…all tall, dark, and gorgeous. A couple of years ago, he was just a gangly science kid with oversize ears who was more interested in puzzling out math equations than partying and hooking up with the rest of his classmates. Then, practically overnight, he shot up six inches, grew into his ears and became hot.
Oh, and he eats an orange. We will admit to not really understanding his character, though. There were things that we thought to be absolute truths that we later found out weren’t true, and we’re not really sure how we feel about that.
Marina/Em. Both past and present versions of Marina kick ass. She was fierce but had a vulnerability where James was concerned, and that was her major character flaw to us. She wanted to protect the past version of herself and seemed to be willing to do anything to do so, but was incapable of following through. Her indecision weakened the motivation of the storyline to us.
Her. Marina. She’s in that building somewhere, hurting and confused, probably biting her nails to the quick. Finn’s right. Marina’s the reason I’m doing all of this. More than anything, what I want is for her to be happy and have the life she deserves. My love for her is a stronger motivator than my hatred of him could ever be.
Her friends. There aren’t a whole lot of moments that we get with other characters, but the ones that we do are fairly authentic. I liked the camraderie between Marina and her friends before everything happened, back when she was just a girl with a crush.
“I’m serious!” she says. “You know you’re going to have to make the first move with him, right?”
“Totally,” Tamsin says. “But play it cool.”
“How do I do that?” I say. I get shaky and sweaty just thinking about it. “not all of us have jumped so many boys that it’s easy.”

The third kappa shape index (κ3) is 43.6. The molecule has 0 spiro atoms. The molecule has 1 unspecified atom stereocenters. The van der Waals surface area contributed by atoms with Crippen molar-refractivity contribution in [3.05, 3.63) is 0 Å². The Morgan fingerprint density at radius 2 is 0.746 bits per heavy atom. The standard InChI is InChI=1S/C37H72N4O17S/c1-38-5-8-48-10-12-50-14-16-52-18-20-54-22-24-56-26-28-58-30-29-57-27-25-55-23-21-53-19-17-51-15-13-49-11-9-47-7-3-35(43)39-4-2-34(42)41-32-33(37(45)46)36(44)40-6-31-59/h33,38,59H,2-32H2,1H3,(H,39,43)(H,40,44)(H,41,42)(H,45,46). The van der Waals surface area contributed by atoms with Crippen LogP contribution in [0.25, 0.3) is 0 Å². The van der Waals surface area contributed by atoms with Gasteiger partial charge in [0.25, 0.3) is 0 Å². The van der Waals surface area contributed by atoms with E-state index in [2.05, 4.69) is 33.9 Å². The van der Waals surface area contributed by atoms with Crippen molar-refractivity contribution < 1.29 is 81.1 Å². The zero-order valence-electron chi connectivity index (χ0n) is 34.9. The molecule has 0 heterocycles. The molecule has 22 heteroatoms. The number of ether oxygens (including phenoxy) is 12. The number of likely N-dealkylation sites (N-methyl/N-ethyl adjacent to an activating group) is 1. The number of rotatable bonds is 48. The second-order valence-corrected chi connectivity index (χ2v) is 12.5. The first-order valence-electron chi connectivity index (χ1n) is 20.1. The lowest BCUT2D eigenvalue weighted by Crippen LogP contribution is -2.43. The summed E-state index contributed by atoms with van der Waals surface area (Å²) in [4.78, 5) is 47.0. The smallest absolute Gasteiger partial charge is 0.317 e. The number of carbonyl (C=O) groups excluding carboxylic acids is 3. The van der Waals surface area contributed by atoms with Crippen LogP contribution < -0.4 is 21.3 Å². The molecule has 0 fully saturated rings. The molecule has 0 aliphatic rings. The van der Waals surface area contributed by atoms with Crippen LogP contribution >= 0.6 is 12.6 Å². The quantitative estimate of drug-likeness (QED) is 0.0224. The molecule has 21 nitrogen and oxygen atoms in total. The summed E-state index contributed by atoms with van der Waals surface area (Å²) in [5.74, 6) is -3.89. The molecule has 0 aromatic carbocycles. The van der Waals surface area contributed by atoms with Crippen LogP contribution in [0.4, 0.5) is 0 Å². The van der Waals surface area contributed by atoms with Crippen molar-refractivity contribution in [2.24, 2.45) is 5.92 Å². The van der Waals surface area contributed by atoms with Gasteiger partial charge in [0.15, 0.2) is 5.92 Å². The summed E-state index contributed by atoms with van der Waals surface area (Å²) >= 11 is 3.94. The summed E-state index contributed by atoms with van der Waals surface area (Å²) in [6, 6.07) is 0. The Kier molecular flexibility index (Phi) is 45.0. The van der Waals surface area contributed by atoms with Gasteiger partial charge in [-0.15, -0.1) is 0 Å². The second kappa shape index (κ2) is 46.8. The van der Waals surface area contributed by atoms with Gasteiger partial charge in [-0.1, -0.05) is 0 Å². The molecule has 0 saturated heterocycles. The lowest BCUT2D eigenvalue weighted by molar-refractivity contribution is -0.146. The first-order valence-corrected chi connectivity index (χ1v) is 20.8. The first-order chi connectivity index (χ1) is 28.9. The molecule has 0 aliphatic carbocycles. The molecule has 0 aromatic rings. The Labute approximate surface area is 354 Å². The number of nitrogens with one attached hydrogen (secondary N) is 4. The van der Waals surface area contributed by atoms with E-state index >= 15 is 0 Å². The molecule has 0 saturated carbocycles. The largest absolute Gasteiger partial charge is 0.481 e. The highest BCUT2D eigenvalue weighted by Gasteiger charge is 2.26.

“With that boy?” Sophie says. “I t sure as hell should be easy.”
We had a really hard time choosing a dream cast for this one. We must have looked at eleventy billion pictures of brown-eyed boys before deciding that we can’t cast James yet. But Finn…
Finn’s beautiful blue eyes are mentioned several times in All Our Yesterdays and Chace Crawford is a perfect choice for him. ::le sigh::
What We Think Will Happen Next:
We don’t really know why there is going to be more to this series–everything seemed to be wrapped up pretty nicely and ending it any other way seems fake. With that being said, we think lots of things that we didn’t love about this book would have been resolved had it originally been planned out as a series (like the need for more character development). It all really comes down to this, though: more Finn, please!
If you’re looking for a fast-paced tale of time travel, deception, and lots of action with a little swoon thrown in, All Our Yesterdays will have you on the edge of your seat right up until the very last page.
***About the Author***
Cristin Terrill is a young adult author and aspiring grown-up. She grew up semi-nomadic and graduated from Vassar College with a degree in drama. After getting her masters in Shakespeare Studies from the Shakespeare Institute in Stratford-upon-Avon, she lived in London, Austin, Boston, and Washington, DC while working as a theatrical stage manager. Now she writes and leads creative writing workshops for DC-area kids and teens. All Our Yesterdays is her first novel.